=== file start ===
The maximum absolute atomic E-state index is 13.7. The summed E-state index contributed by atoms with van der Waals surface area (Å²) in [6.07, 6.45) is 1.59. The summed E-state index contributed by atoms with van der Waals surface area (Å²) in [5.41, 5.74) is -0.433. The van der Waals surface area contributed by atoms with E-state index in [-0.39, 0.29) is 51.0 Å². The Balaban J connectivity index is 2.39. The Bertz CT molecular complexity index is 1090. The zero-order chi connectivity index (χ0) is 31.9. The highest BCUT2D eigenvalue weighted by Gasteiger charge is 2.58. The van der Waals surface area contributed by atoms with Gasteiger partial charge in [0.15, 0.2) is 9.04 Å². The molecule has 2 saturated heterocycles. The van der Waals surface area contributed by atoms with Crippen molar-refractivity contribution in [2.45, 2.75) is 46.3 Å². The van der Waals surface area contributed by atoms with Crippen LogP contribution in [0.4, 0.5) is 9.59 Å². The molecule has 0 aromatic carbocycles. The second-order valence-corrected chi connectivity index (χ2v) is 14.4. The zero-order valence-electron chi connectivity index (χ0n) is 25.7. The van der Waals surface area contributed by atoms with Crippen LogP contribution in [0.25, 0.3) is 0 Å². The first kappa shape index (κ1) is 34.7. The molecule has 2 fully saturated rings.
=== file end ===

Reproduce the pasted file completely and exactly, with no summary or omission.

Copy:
The maximum absolute atomic E-state index is 13.7. The summed E-state index contributed by atoms with van der Waals surface area (Å²) in [6.07, 6.45) is 1.59. The summed E-state index contributed by atoms with van der Waals surface area (Å²) in [5.41, 5.74) is -0.433. The van der Waals surface area contributed by atoms with E-state index in [-0.39, 0.29) is 51.0 Å². The Balaban J connectivity index is 2.39. The Bertz CT molecular complexity index is 1090. The zero-order chi connectivity index (χ0) is 31.9. The highest BCUT2D eigenvalue weighted by Gasteiger charge is 2.58. The van der Waals surface area contributed by atoms with Gasteiger partial charge in [0.15, 0.2) is 9.04 Å². The molecule has 2 saturated heterocycles. The van der Waals surface area contributed by atoms with Crippen molar-refractivity contribution in [2.45, 2.75) is 46.3 Å². The van der Waals surface area contributed by atoms with Crippen LogP contribution in [0.4, 0.5) is 9.59 Å². The molecule has 0 aromatic carbocycles. The second-order valence-corrected chi connectivity index (χ2v) is 14.4. The zero-order valence-electron chi connectivity index (χ0n) is 25.7. The van der Waals surface area contributed by atoms with Crippen LogP contribution in [0.25, 0.3) is 0 Å². The first kappa shape index (κ1) is 34.7. The molecule has 2 fully saturated rings.